For me at iThemes, in January 2008, it was something I wanted myself — WordPress themes that were for websites (not just blogs) that had dropdown menus, multiple page templates, easy to change graphics and a sharp design. And at that time, it didn’t really exist.
Because this is an experiment to test to see if people will pay for your idea, you need to anticipate the needs of your prospective customer base (who we’ll get to next).
To have a better concept to test, find out what the pain points and frustrations are with the current offerings on the market. Do Google searches on competing product like “problems with [competing product].” See what people complain about on social media, or in forums. Make note of how people review products and what the knocks are.
All this goes into helping you build a better first experiment.
Once you’ve identified the product you’re going to offer, you need to be able to identify who you’re going to offer it to.
The key here is finding an easily identifiable AND accessible group of customers to offer your product to.
After all, you might create a revolutionary product, but if you can’t identify and reach those people with marketing messages about the product, then your product could collect dust for a long time while you create that group of people.
For us, it was WordPress users. Then more specifically web designers and developers using WordPress as their preferred choice of content management systems. We know that WordPress users ask questions on forums, read blogs about it, attend WordCamps and thus were easier to identify and market to.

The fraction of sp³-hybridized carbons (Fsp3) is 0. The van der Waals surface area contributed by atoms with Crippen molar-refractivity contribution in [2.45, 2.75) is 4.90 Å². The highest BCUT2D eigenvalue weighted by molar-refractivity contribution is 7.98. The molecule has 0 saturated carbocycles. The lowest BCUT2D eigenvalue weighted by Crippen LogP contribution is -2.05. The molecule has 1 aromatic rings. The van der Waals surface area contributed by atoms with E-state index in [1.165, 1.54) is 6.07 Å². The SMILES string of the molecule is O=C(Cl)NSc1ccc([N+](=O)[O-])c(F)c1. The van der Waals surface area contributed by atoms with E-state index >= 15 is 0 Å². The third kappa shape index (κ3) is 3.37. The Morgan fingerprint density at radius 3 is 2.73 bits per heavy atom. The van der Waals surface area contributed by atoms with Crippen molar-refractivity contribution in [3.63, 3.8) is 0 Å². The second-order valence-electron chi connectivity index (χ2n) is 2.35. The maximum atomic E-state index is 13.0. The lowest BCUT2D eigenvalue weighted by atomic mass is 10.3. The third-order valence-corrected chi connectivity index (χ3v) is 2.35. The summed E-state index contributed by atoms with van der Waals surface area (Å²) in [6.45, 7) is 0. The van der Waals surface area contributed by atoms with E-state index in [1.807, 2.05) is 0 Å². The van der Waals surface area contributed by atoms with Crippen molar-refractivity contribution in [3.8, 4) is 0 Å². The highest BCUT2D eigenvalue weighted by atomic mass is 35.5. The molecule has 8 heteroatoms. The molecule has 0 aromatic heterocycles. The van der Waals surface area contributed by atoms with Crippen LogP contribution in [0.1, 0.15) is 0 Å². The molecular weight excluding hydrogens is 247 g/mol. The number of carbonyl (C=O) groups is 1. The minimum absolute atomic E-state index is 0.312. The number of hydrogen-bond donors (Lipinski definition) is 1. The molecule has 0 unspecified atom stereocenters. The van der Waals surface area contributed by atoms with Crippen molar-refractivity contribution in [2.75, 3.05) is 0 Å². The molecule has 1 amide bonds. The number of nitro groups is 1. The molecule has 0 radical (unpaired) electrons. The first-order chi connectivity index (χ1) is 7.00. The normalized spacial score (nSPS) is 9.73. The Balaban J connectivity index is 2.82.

It could be a subset group of people (like doctors, or real estate agents, or college students) or an organization (like nonprofits, Oklahoma rural small businesses, or Fortune 500 companies).
Marketing and Delivery
In the Identify stage, you also need to think about how you’re going to offer it to this group of people.
There are two parts of this: marketing and delivery.
For this part, marketing means how are you going to get the news of what your product can do for them to them? Can you start a blog and build an audience, or purchase advertising in trade magazine or online via a pay-per-click ad campaign? Do you need to find trade shows or conferences to attend?
Delivery is how you’re going to get the product to the customer. This is frequently assumed but needs to be mentioned here. Do you have a software product and you’re going to digitally deliver it online via your website? Or via an App Store or iTunes? Or do you have a physical product that needs to be shipped?
Materials Needed to Build
Now what it’s going to take to build and offer it to those prospective customers?
Think about the initial features you want to offer and what time, money, skill, energy it will take to do it.
And in this stage, I also try to think through the problems, issues, complications I can possibly foresee having with the initial product and prospective customer base.
Don’t get stuck in the Identify stage. Too many people just sit and dream about what they would offer. Don’t be a daydreamer. Be a doer.
You can easily dream and plan and dream and plan and spin off into 500 other directions of dreams and possibilities, but do your due diligence, make a decision and ACT on it.
You’ve gotta move past the identify stage at some point or else this isn’t an experiment at all, it’s just vapor. There’s no real substance to it and it’s definitely not an business.
There are two key parts to the Build stage of your entrepreneurial experiment: audience and product.
Building an Audience
Building an audience gets overlooked in the excitement of building a product. You may already have an audience (of prospective customers) but if you don’t have an audience for your product, you’ll likely launch to crickets.